Swirling paisley eyeshadow, highlighter-bright coats, Thierry Mugler sleeves—it was the 1980s en totale at Marc Jacobs last night.  

What I admire about Marc Jacobs:
1.  He’s one of the few designers who can thrive in a corporate environment and send out a totally creative show within those confines.
2.  He’s a total extremist whose shows vary drastically from season to season.
3.  He stirs the pot and gets people talking.

But what do I love most about him? He sees the beauty where others don’t—like in a club kid with a beehive wearing a neon pink cape.

While some have turned back to the depression era or ’70s era New York, and while others play it safe with clothes that are merely pretty, Jacobs went back to the ’80s—a time when, as he told New York magazine, "creative people could afford to live in this city."

There’s beauty in someone who makes the effort to look different. There’s beauty in artifice. The New York Times‘ Cathy Horyn called the models bubbly dolls. I have to agree.

So that was the show. But there’s more to the story. Before yesterday, the big conversation topic was whether or not you were invited to the show (the guest list was slashed by 1,000; there was no elaborate set and no after-party. Ah, budgets). Now the big topic is either "How I missed/almost missed Marc Jacobs" or "How I was smartly was on time."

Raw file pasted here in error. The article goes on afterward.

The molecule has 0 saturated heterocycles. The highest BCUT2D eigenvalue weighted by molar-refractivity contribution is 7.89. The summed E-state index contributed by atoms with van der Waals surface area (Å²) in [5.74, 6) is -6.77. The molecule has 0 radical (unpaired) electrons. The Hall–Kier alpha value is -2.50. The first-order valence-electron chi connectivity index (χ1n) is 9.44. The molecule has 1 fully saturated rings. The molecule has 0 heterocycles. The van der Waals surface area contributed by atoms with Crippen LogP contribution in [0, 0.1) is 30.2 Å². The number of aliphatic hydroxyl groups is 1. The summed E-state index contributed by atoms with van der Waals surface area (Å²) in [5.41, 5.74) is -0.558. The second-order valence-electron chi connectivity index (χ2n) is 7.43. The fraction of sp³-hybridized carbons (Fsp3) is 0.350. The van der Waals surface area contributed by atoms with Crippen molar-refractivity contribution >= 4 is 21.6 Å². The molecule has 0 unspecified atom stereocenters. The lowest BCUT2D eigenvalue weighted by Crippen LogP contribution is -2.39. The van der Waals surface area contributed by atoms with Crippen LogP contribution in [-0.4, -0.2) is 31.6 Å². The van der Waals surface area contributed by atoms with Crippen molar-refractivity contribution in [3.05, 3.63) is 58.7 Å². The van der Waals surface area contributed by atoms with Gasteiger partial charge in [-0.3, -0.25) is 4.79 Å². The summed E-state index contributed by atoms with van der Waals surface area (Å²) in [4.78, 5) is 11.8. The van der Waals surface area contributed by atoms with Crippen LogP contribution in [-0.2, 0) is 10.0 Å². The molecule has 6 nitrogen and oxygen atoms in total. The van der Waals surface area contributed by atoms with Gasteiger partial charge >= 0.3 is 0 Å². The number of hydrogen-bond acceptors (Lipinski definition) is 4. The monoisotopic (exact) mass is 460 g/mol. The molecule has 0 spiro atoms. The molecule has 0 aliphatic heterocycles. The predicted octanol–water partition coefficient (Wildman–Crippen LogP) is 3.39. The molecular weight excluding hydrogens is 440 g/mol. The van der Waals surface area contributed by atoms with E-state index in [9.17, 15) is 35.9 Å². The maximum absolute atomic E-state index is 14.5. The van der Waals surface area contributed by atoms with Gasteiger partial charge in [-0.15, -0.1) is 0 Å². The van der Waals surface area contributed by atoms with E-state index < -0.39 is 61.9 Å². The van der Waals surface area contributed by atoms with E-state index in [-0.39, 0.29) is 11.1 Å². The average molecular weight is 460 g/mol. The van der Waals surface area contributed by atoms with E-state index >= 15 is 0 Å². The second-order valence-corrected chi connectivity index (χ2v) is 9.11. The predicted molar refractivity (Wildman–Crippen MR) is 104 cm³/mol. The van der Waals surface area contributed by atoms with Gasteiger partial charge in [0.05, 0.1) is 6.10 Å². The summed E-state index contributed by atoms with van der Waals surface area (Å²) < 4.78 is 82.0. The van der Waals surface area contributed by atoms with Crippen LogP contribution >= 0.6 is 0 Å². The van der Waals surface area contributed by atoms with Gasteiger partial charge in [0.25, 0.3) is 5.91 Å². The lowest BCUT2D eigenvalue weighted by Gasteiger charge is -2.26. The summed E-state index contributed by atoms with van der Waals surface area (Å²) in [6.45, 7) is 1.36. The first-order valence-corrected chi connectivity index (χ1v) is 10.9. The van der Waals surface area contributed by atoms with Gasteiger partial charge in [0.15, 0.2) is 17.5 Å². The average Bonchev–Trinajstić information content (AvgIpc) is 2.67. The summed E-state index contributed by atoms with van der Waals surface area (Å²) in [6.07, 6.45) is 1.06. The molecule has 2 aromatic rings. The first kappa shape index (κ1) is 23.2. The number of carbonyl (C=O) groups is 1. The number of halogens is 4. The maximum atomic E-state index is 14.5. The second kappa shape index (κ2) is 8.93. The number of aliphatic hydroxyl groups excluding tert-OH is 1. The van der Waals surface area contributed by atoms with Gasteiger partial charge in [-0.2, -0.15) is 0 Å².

I was on time.

I know I’ve discussed it before, but it’s hard to explain how revolutionary it is for a fashion show to start on time.

I was at Ray’s Pizza, across the street from the show venue, the Armory, with Susie "Bubble," London-blogger-turned-Dazed & Confused-digital-editor. I warned her that the show likely would start on time, so we threw away our greasy plates and walked over at 7:45 p.m. At 7:57, the lights flicked off, and the models began charging out to the Spinnerettes. And by 8:20, I was in Duane Reade buying toothpaste and pretzels. You either missed the show entirely or were totally tickled. The most anticipated show of the week—and what a breeze!

French blogger Garance Doré captures the drama perfectly from the other side (she missed the show). And how you can find so many various personal stories without having to ever talk to a single person. Ah, zee internet.